During the fuck-ups, when every woman was making her way to the top of the world, it felt like we’d have robots running every public service in no time. Even though we’re closer than we’ve ever been, it still feels like it’ll take a lifetime.

POPPY
Maybe it will.

She pauses for a moment, contemplating.

But it’ll still be better than any lifetime I could have imagined before…(hesitates, thinking) What’d that one news reporter call it? I was just a kid, but I remember how much it made me laugh. Just thinking about it now makes me start to lose it. The fucker was so proud of himself for coming up with it too… oh, I got it: “The fall of man!”

MARGEAUX starts laughing hysterically and POPPY joins in.
As they laugh, a ragged-looking person enters and begins hesitantly searching the nooks and crannies of the sidewalk (trash cans, gutters, potted plants, mailboxes) for food, trying to remain out of sight. Their back is to POPPY and MARGEAUX.

MARGEAUX

She notices the new presence and talks quietly aside to POPPY.

Goddamn. Another thrill-seeking female out on the street. I hope the homeless shelter gets their robots soon.

POPPY
I don’t know, Marg…street folk like her usually got some DG stench lingering on them. Maybe a little time out in the big wide world with no Daddy to help will do her some good.

As POPPY and MARGEAUX continue to stare, the person digs around in a window flower box for something edible. They accidentally sniff too hard and sneeze, revealing a deep, masculine sounding tone.
POPPY and MARGEAUX look at each other, then back to the person who they’ve now identified as a man.

Hey, asshole! What are you doing over there? Think if you can gulp down enough pansies, you might just be one?

MAN

He turns toward POPPY and MARGEAUX.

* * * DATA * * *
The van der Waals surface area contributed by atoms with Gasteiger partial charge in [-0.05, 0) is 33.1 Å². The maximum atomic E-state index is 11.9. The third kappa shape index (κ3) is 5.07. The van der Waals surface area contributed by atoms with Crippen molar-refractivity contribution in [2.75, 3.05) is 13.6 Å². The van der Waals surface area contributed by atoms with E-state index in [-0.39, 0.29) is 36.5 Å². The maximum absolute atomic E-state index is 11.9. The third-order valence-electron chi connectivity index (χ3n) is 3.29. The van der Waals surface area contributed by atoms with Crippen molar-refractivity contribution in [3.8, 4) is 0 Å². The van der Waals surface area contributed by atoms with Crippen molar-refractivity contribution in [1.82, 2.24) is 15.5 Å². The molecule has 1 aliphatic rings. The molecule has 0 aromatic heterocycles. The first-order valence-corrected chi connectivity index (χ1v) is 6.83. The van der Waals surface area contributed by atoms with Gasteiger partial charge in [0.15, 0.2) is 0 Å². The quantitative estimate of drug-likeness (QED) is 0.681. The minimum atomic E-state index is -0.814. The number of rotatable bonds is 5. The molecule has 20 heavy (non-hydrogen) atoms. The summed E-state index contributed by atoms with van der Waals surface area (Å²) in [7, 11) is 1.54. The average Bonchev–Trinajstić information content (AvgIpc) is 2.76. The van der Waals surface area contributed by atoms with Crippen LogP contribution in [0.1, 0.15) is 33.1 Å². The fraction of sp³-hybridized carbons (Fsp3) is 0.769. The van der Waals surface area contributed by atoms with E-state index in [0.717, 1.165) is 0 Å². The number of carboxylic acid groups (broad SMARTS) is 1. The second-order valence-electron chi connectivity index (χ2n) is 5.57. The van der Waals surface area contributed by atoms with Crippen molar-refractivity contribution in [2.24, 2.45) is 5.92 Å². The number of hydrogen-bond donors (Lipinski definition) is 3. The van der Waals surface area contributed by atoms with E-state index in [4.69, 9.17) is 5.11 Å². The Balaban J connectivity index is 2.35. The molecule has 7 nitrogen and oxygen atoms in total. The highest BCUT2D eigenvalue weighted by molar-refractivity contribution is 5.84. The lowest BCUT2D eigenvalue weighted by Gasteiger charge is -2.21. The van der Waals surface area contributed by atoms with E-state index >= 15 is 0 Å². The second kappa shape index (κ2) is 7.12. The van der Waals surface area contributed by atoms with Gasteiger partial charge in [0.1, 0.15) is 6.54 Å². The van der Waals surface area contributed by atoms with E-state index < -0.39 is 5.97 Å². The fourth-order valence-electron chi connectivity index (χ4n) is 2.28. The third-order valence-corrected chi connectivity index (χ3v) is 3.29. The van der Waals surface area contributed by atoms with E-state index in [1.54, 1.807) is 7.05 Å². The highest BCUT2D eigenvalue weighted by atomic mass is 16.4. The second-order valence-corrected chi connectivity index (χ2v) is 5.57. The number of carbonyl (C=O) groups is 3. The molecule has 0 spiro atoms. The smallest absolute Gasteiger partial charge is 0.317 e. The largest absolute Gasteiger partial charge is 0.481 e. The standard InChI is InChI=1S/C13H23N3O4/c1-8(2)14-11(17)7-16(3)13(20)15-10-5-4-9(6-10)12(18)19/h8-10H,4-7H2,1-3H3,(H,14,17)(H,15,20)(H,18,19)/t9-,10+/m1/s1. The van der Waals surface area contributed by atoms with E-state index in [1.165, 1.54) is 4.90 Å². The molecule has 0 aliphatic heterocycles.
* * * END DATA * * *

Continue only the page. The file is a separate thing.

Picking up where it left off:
Listen, I didn’t want to bother you, I’m just looking for some food.

MARGEAUX
And I’m looking for a universe that had the common sense to exterminate all men.

POPPY
(quickly after MARGEAUX’s comment) Looks like you’re both out of luck, but I’d say her odds are a little higher.

MARGEAUX snickers.

MAN

He walks closer to the stairs where they’re watching him.

I don’t want to get into it right now, I was just looking for something to eat. I’ll be out of your hair as fast as you can say – 

POPPY interrupts him.

POPPY
Say what? Capitalism? Patriarchy? Government? Distrust? War?

MARGEAUX
Nothing you can say will get the memory of your disgusting masculine ooze out of our hair. So you should leave before you have the chance to spread whatever diseases you’ve got on the innocent female population.

The MAN gently walks closer to POPPY, who he assumes is more willing to listen. MARGEAUX stands, moves in front of POPPY, and knocks the MAN to the ground with a kick to the chest. He falls backward onto the curb of the street.
POPPY jumps up, appalled at the man for having walked near her.
MARGEAUX descends the stairs and walks towards the MAN.

Were you about to assault her? Did you really come out here, with a go-get-her attitude and a steaming, shit-sized pile of self-entitlement, and think that you could hurt a woman? After everything we’ve done for your defective excuse of a gender. 

She squats to his level. Then, she punches him in the nose.

Did your Y chromosome grab you by the choad and whisper that you should let loose? 

She stands quickly and kicks him in the crotch.

Did your shattered ego tell you that for some reason today was the day for you to exact your pitiful revenge on the ones who showed the world who you really are? 

For every “enough,” she kicks him again.

That, for you, who has suffered so little, enough was enough was enough was enough was-

POPPY interrupts her.

POPPY
(shouting angrily) Stop it, stop it!

MARGEAUX turns back at her, momentarily shocked. 

I can speak for myself.

She descends the staircase confidently and walks next to MARGEAUX. She addresses the MAN, staring down at him.

If you thought you had any chance at dragging us back where we started, at making any woman your perfect little cock-sucking, cheerleading, self-hating, bimbo bitch again, you were dead wrong.